When a young child decides to build a fort in the backyard, Grandpa comes forward to help. But they can't do it alone--they get help from the six simple machines: lever, pulley, inclined plane, wheel and axle, screw, and wedge. Told in cumulative rhyme, similar to The House That Jack Built, readers follow the building process to completion and discover the surprise reason it was built.
Cuando un niÃ±o decide construir una fortaleza en el patio posterior, el abuelo viene a ayudarle. Pero no pueden hacerlo solos â€” reciben la ayuda de las seis mÃ¡quinas simples: la palanca, la polea, el plano inclinado, la rueda y eje, el tornillo, y la cuÃ±a. Dicha en rima acumulativa, los lectores seguirÃ¡n el proceso de construcciÃ³n hasta el final y descubrirÃ¡n la sorprendente razÃ³n por la cuÃ¡l fue hecha.
It's fun to count. It's even more fun to count with someone you love!
See how we use numbers, tallies, and charts to share information about the things our families like to do.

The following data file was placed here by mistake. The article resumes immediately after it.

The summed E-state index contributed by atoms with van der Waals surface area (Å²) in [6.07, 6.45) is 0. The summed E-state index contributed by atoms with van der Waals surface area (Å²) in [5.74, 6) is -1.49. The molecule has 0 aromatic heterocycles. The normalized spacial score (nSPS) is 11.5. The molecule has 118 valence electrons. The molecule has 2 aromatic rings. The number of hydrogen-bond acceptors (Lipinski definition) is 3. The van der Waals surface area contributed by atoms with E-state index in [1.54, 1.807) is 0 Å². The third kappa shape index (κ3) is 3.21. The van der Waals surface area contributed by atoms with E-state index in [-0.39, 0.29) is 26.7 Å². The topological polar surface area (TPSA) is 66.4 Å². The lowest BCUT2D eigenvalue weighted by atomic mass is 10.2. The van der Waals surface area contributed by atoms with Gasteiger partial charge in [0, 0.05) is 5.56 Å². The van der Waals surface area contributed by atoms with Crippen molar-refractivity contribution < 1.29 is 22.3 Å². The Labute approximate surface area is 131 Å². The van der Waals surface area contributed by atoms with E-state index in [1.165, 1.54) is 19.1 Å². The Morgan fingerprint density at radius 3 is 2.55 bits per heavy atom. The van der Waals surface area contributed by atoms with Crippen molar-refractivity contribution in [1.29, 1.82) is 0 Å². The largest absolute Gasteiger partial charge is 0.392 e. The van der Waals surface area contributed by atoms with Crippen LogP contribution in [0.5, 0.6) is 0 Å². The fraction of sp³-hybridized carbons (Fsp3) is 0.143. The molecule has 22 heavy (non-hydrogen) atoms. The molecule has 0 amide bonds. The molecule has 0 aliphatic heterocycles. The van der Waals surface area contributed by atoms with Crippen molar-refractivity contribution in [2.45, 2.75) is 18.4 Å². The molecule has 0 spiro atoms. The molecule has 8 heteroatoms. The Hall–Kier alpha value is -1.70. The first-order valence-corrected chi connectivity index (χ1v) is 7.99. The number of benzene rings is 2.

Readers learn how this simple machine makes it easier to lift, lower, and open things. They learn the three types of levers: first-class, second-class, and third-class. By the end of the book, readers know the difference between complex and simple machines and how levers are used in everyday life to make work easier.
Amazing magnets are everywhere--on the refrigerator and inside machines and toys. Even Earth is a giant magnet! A magnet can be strong enough to lift a car. But magnets work only in a certain way. This simple, colorful book explores the attractive power of magnets.
Readers learn how this simple machine makes it easier to keep objects locked together. By the end of the book, readers know the difference between complex and simple machines and how screws are used in everyday life to make work easier.